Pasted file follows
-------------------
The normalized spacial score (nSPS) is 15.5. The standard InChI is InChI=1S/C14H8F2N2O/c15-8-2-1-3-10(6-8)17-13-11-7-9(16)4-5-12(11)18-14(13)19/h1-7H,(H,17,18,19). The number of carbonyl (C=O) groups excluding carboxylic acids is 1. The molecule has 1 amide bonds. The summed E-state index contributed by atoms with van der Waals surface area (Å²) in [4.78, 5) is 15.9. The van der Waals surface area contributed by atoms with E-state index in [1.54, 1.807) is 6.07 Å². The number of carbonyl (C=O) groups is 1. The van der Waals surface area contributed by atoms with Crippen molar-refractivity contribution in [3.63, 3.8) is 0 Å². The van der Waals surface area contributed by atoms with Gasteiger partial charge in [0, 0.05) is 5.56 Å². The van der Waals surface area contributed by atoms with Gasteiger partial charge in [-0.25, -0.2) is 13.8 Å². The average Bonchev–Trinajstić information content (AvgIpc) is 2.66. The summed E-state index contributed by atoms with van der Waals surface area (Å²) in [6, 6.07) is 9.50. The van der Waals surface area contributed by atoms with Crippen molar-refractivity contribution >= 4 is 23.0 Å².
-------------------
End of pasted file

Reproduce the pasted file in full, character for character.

The normalized spacial score (nSPS) is 15.5. The standard InChI is InChI=1S/C14H8F2N2O/c15-8-2-1-3-10(6-8)17-13-11-7-9(16)4-5-12(11)18-14(13)19/h1-7H,(H,17,18,19). The number of carbonyl (C=O) groups excluding carboxylic acids is 1. The molecule has 1 amide bonds. The summed E-state index contributed by atoms with van der Waals surface area (Å²) in [4.78, 5) is 15.9. The van der Waals surface area contributed by atoms with E-state index in [1.54, 1.807) is 6.07 Å². The number of carbonyl (C=O) groups is 1. The van der Waals surface area contributed by atoms with Crippen molar-refractivity contribution in [3.63, 3.8) is 0 Å². The van der Waals surface area contributed by atoms with Gasteiger partial charge in [0, 0.05) is 5.56 Å². The van der Waals surface area contributed by atoms with Gasteiger partial charge in [-0.25, -0.2) is 13.8 Å². The average Bonchev–Trinajstić information content (AvgIpc) is 2.66. The summed E-state index contributed by atoms with van der Waals surface area (Å²) in [6, 6.07) is 9.50. The van der Waals surface area contributed by atoms with Crippen molar-refractivity contribution >= 4 is 23.0 Å².